Some don’t know that emotional abuse is as damaging as physical abuse. It is an unseen assault on one’s soul. One can experience emotional abuse in a family with a parent, in the workplace with an associate, or in a relationship. Narcissistic abuse is becoming more prevalent in our society, or at least we’re hearing more about it. The disordered individuals who are causing the pain by their unconsciousness are identified as psychopaths, sociopaths, and narcissists. Their pathology, or unconsciousness, runs on a spectrum. So, each individual who experiences emotional abuse is dealing with a unique pathology, with his or her own unhealed wounds and history. Waking up to what you are up against is enlightening, to say the least.
The hallmark limitation that a narcissist has is a deficit in relating to you. They don’t hear you when you share your needs or feelings because it is perceived as criticism. They have no ability to empathize. This is devastating if you think you are connected or invested in this person. The ugly truth is, you are really only connected to them if you are meeting their needs and making them feel good about themselves. Toxic people need control, power, attention, and admiration. You were targeted as someone who could serve these needs. In a relationship, the narcissist uses tactics like love bombing, intensity, and seduction to hook you – probably at a time when you were vulnerable and trusting. After his mask starts to drop and you question him, then the very hurtful, sometimes subtle, and baffling tactics of gaslighting, blaming, shaming, and the silent treatment begin.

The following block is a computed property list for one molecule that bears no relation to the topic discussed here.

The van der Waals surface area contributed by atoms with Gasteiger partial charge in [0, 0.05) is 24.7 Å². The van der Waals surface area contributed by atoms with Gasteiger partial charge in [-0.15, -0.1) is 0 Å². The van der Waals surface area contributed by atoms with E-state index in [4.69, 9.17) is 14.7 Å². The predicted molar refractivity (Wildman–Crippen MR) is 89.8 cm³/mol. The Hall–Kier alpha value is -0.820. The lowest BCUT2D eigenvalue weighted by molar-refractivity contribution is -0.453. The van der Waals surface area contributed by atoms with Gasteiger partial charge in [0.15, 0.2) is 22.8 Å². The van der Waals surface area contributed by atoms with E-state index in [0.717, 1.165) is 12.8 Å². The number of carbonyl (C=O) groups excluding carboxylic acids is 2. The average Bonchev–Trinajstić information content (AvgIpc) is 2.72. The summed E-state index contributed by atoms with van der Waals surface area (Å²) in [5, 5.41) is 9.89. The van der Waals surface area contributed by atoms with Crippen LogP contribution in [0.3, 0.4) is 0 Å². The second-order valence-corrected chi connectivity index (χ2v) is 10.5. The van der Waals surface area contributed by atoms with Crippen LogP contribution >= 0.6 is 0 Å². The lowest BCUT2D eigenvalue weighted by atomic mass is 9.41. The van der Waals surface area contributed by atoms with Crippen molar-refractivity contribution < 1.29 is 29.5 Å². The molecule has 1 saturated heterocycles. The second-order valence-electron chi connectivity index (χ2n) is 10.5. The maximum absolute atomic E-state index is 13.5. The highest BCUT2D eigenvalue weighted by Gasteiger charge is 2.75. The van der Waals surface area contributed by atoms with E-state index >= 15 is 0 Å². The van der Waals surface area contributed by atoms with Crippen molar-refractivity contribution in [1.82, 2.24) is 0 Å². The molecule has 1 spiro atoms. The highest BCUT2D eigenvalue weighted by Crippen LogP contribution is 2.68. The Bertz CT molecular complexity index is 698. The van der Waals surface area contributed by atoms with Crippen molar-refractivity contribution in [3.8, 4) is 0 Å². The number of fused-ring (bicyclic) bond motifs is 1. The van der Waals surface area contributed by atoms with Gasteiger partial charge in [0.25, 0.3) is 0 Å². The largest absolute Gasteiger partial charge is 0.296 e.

You can become extremely lonely, feel insignificant and doubt yourself and your reality when this continual stress occurring over and over wears you down. The instability that creates cognitive dissonance and the trauma bond is the most difficult to recover from. It is devastating to wake up to the fact that the person you loved that seemed full of love, light, and promises is really a wolf in sheep’s clothing. The damage affects the “victim” to her core in body, mind, and spirit and deeply in her heart and soul. It is not unusual for the emotionally abused empathic victim to become physically ill due to the stress and can develop C (complex)-PTSD. A relationship like this sucks the energy from you and leaves you feeling a little crazy.
You are not crazy. You are a loving empathic and caring person that was used, abused, and taken advantage of. The journey out of this is rich and grief-filled. Rich in lessons learned, rich in healing your wounds and moving forward with deeper faith, self-love, and dignity.
Thank you, Donna, for sharing your article!
Donna’s calling is to help spiritual women understand if they are involved in the confusion and trauma of a toxic emotionally abusive relationship and to guide them to heal transform and transcend the pain into a meaningful new beginning. She has been a clinical therapist for over 20 years and is a certified holistic wellness coach who specializes in grief and loss, trauma (Brainspotting certified), and emotional narcissistic abuse recovery.